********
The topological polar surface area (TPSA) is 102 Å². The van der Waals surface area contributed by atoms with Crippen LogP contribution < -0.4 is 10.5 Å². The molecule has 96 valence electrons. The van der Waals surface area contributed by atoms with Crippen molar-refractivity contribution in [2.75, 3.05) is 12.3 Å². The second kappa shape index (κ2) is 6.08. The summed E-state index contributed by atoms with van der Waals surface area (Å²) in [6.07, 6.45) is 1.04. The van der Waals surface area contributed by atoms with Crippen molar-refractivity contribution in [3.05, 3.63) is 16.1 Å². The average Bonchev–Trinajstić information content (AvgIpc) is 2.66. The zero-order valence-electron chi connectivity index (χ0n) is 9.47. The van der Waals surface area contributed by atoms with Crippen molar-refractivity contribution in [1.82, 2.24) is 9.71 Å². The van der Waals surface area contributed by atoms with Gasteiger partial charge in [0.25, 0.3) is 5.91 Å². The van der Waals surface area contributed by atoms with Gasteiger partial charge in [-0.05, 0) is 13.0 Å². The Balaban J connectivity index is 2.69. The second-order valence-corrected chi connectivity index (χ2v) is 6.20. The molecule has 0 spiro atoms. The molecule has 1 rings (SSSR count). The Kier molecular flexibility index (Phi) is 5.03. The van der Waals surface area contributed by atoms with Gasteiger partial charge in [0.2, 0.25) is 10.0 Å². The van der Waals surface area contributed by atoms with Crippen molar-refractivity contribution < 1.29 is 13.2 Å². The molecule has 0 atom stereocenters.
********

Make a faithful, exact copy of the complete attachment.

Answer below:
The topological polar surface area (TPSA) is 102 Å². The van der Waals surface area contributed by atoms with Crippen LogP contribution < -0.4 is 10.5 Å². The molecule has 96 valence electrons. The van der Waals surface area contributed by atoms with Crippen molar-refractivity contribution in [2.75, 3.05) is 12.3 Å². The second kappa shape index (κ2) is 6.08. The summed E-state index contributed by atoms with van der Waals surface area (Å²) in [6.07, 6.45) is 1.04. The van der Waals surface area contributed by atoms with Crippen molar-refractivity contribution in [3.05, 3.63) is 16.1 Å². The average Bonchev–Trinajstić information content (AvgIpc) is 2.66. The zero-order valence-electron chi connectivity index (χ0n) is 9.47. The van der Waals surface area contributed by atoms with Crippen molar-refractivity contribution in [1.82, 2.24) is 9.71 Å². The van der Waals surface area contributed by atoms with Gasteiger partial charge in [0.25, 0.3) is 5.91 Å². The van der Waals surface area contributed by atoms with Gasteiger partial charge in [-0.05, 0) is 13.0 Å². The Balaban J connectivity index is 2.69. The second-order valence-corrected chi connectivity index (χ2v) is 6.20. The molecule has 0 spiro atoms. The molecule has 1 rings (SSSR count). The Kier molecular flexibility index (Phi) is 5.03. The van der Waals surface area contributed by atoms with Gasteiger partial charge in [0.2, 0.25) is 10.0 Å². The van der Waals surface area contributed by atoms with Crippen molar-refractivity contribution < 1.29 is 13.2 Å². The molecule has 0 atom stereocenters.